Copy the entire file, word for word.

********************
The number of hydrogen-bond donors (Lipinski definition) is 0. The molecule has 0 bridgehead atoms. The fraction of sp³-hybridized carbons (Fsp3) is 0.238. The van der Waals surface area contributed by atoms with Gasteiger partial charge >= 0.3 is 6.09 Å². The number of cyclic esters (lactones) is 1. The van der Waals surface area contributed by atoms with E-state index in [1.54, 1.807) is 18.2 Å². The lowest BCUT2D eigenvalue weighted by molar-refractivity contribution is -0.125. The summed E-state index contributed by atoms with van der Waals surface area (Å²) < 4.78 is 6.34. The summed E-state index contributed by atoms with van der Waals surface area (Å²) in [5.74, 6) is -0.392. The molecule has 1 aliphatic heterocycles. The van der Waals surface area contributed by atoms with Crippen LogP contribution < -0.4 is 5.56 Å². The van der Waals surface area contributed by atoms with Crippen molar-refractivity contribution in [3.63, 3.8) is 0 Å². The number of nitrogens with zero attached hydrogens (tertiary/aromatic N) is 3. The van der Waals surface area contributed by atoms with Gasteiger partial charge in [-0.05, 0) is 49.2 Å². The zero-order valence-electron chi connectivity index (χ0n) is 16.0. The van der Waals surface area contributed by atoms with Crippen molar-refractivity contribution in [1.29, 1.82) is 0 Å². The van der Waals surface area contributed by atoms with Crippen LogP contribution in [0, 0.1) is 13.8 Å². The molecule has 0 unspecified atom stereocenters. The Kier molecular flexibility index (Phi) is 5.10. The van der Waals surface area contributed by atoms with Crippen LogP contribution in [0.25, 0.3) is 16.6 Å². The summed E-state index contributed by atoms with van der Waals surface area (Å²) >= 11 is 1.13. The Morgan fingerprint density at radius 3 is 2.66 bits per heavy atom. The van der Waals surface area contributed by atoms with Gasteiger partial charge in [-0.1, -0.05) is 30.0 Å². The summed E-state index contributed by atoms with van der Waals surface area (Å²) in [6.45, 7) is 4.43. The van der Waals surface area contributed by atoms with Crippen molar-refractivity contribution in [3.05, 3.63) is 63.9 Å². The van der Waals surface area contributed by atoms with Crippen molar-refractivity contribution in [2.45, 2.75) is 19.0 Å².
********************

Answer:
The number of hydrogen-bond donors (Lipinski definition) is 0. The molecule has 0 bridgehead atoms. The fraction of sp³-hybridized carbons (Fsp3) is 0.238. The van der Waals surface area contributed by atoms with Gasteiger partial charge >= 0.3 is 6.09 Å². The number of cyclic esters (lactones) is 1. The van der Waals surface area contributed by atoms with E-state index in [1.54, 1.807) is 18.2 Å². The lowest BCUT2D eigenvalue weighted by molar-refractivity contribution is -0.125. The summed E-state index contributed by atoms with van der Waals surface area (Å²) < 4.78 is 6.34. The summed E-state index contributed by atoms with van der Waals surface area (Å²) in [5.74, 6) is -0.392. The molecule has 1 aliphatic heterocycles. The van der Waals surface area contributed by atoms with Crippen LogP contribution < -0.4 is 5.56 Å². The van der Waals surface area contributed by atoms with Crippen molar-refractivity contribution in [3.63, 3.8) is 0 Å². The number of nitrogens with zero attached hydrogens (tertiary/aromatic N) is 3. The van der Waals surface area contributed by atoms with Gasteiger partial charge in [-0.05, 0) is 49.2 Å². The zero-order valence-electron chi connectivity index (χ0n) is 16.0. The van der Waals surface area contributed by atoms with Crippen molar-refractivity contribution in [1.29, 1.82) is 0 Å². The van der Waals surface area contributed by atoms with Crippen LogP contribution in [0, 0.1) is 13.8 Å². The molecule has 0 unspecified atom stereocenters. The Kier molecular flexibility index (Phi) is 5.10. The van der Waals surface area contributed by atoms with Crippen LogP contribution in [0.25, 0.3) is 16.6 Å². The summed E-state index contributed by atoms with van der Waals surface area (Å²) >= 11 is 1.13. The Morgan fingerprint density at radius 3 is 2.66 bits per heavy atom. The van der Waals surface area contributed by atoms with Gasteiger partial charge in [-0.1, -0.05) is 30.0 Å². The summed E-state index contributed by atoms with van der Waals surface area (Å²) in [6.45, 7) is 4.43. The van der Waals surface area contributed by atoms with Crippen molar-refractivity contribution in [3.05, 3.63) is 63.9 Å². The van der Waals surface area contributed by atoms with Crippen molar-refractivity contribution in [2.45, 2.75) is 19.0 Å².